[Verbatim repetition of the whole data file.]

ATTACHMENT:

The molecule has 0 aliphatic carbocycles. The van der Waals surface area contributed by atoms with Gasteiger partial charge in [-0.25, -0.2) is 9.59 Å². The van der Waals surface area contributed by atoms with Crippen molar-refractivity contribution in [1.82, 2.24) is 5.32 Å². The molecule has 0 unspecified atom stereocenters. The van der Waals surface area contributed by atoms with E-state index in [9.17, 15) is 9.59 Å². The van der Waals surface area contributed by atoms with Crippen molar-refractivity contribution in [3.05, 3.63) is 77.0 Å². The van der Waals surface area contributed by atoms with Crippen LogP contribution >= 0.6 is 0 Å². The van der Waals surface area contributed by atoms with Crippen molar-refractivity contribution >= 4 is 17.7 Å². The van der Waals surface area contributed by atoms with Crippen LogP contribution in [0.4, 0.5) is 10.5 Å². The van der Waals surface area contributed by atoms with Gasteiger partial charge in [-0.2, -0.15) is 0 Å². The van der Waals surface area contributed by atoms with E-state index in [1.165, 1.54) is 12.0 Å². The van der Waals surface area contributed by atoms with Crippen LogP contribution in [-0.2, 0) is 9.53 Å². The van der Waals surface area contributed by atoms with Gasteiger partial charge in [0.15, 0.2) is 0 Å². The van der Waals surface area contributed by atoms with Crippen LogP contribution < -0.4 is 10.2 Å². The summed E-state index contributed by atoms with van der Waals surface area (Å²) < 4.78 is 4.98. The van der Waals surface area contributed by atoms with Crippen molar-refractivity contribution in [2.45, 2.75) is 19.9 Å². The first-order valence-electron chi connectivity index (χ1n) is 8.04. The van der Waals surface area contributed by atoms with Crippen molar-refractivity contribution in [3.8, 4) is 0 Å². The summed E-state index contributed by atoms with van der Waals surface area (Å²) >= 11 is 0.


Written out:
The molecule has 0 aliphatic carbocycles. The van der Waals surface area contributed by atoms with Gasteiger partial charge in [-0.25, -0.2) is 9.59 Å². The van der Waals surface area contributed by atoms with Crippen molar-refractivity contribution in [1.82, 2.24) is 5.32 Å². The molecule has 0 unspecified atom stereocenters. The van der Waals surface area contributed by atoms with E-state index in [9.17, 15) is 9.59 Å². The van der Waals surface area contributed by atoms with Crippen molar-refractivity contribution in [3.05, 3.63) is 77.0 Å². The van der Waals surface area contributed by atoms with Crippen LogP contribution >= 0.6 is 0 Å². The van der Waals surface area contributed by atoms with Crippen molar-refractivity contribution >= 4 is 17.7 Å². The van der Waals surface area contributed by atoms with Crippen LogP contribution in [0.4, 0.5) is 10.5 Å². The van der Waals surface area contributed by atoms with Gasteiger partial charge in [-0.2, -0.15) is 0 Å². The van der Waals surface area contributed by atoms with E-state index in [1.165, 1.54) is 12.0 Å². The van der Waals surface area contributed by atoms with Crippen LogP contribution in [-0.2, 0) is 9.53 Å². The van der Waals surface area contributed by atoms with Gasteiger partial charge in [0.15, 0.2) is 0 Å². The van der Waals surface area contributed by atoms with Crippen LogP contribution < -0.4 is 10.2 Å². The summed E-state index contributed by atoms with van der Waals surface area (Å²) < 4.78 is 4.98. The van der Waals surface area contributed by atoms with Crippen molar-refractivity contribution in [2.45, 2.75) is 19.9 Å². The first-order valence-electron chi connectivity index (χ1n) is 8.04. The van der Waals surface area contributed by atoms with Crippen molar-refractivity contribution in [3.8, 4) is 0 Å². The summed E-state index contributed by atoms with van der Waals surface area (Å²) >= 11 is 0.